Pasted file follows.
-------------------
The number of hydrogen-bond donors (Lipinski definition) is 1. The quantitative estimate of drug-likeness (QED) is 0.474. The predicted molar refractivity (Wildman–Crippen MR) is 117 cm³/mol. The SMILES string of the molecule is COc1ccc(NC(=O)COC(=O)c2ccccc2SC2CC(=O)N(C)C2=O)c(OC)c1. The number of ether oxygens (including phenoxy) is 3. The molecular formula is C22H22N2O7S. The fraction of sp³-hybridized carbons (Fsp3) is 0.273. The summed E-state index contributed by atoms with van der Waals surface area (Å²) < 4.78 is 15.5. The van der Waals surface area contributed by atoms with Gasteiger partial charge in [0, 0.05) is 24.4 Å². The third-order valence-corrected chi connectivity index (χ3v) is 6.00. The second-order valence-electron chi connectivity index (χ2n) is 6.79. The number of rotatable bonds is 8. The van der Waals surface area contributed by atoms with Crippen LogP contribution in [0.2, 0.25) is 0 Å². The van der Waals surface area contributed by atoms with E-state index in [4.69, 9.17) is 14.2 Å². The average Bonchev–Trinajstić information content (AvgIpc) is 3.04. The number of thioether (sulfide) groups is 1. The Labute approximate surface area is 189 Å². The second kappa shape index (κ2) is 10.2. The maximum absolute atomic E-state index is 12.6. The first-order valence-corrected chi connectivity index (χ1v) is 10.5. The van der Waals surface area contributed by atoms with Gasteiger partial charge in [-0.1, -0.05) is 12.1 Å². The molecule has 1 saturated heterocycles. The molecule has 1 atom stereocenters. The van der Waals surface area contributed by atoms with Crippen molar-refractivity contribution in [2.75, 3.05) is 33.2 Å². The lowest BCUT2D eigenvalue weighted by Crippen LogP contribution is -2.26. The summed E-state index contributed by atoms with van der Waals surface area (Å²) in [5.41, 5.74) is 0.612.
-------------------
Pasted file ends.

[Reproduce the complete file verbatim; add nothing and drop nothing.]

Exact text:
The number of hydrogen-bond donors (Lipinski definition) is 1. The quantitative estimate of drug-likeness (QED) is 0.474. The predicted molar refractivity (Wildman–Crippen MR) is 117 cm³/mol. The SMILES string of the molecule is COc1ccc(NC(=O)COC(=O)c2ccccc2SC2CC(=O)N(C)C2=O)c(OC)c1. The number of ether oxygens (including phenoxy) is 3. The molecular formula is C22H22N2O7S. The fraction of sp³-hybridized carbons (Fsp3) is 0.273. The summed E-state index contributed by atoms with van der Waals surface area (Å²) < 4.78 is 15.5. The van der Waals surface area contributed by atoms with Gasteiger partial charge in [0, 0.05) is 24.4 Å². The third-order valence-corrected chi connectivity index (χ3v) is 6.00. The second-order valence-electron chi connectivity index (χ2n) is 6.79. The number of rotatable bonds is 8. The van der Waals surface area contributed by atoms with Crippen LogP contribution in [0.2, 0.25) is 0 Å². The van der Waals surface area contributed by atoms with E-state index in [4.69, 9.17) is 14.2 Å². The average Bonchev–Trinajstić information content (AvgIpc) is 3.04. The number of thioether (sulfide) groups is 1. The Labute approximate surface area is 189 Å². The second kappa shape index (κ2) is 10.2. The maximum absolute atomic E-state index is 12.6. The first-order valence-corrected chi connectivity index (χ1v) is 10.5. The van der Waals surface area contributed by atoms with Gasteiger partial charge in [-0.1, -0.05) is 12.1 Å². The molecule has 1 saturated heterocycles. The molecule has 1 atom stereocenters. The van der Waals surface area contributed by atoms with Crippen molar-refractivity contribution in [2.75, 3.05) is 33.2 Å². The lowest BCUT2D eigenvalue weighted by Crippen LogP contribution is -2.26. The summed E-state index contributed by atoms with van der Waals surface area (Å²) in [5.41, 5.74) is 0.612.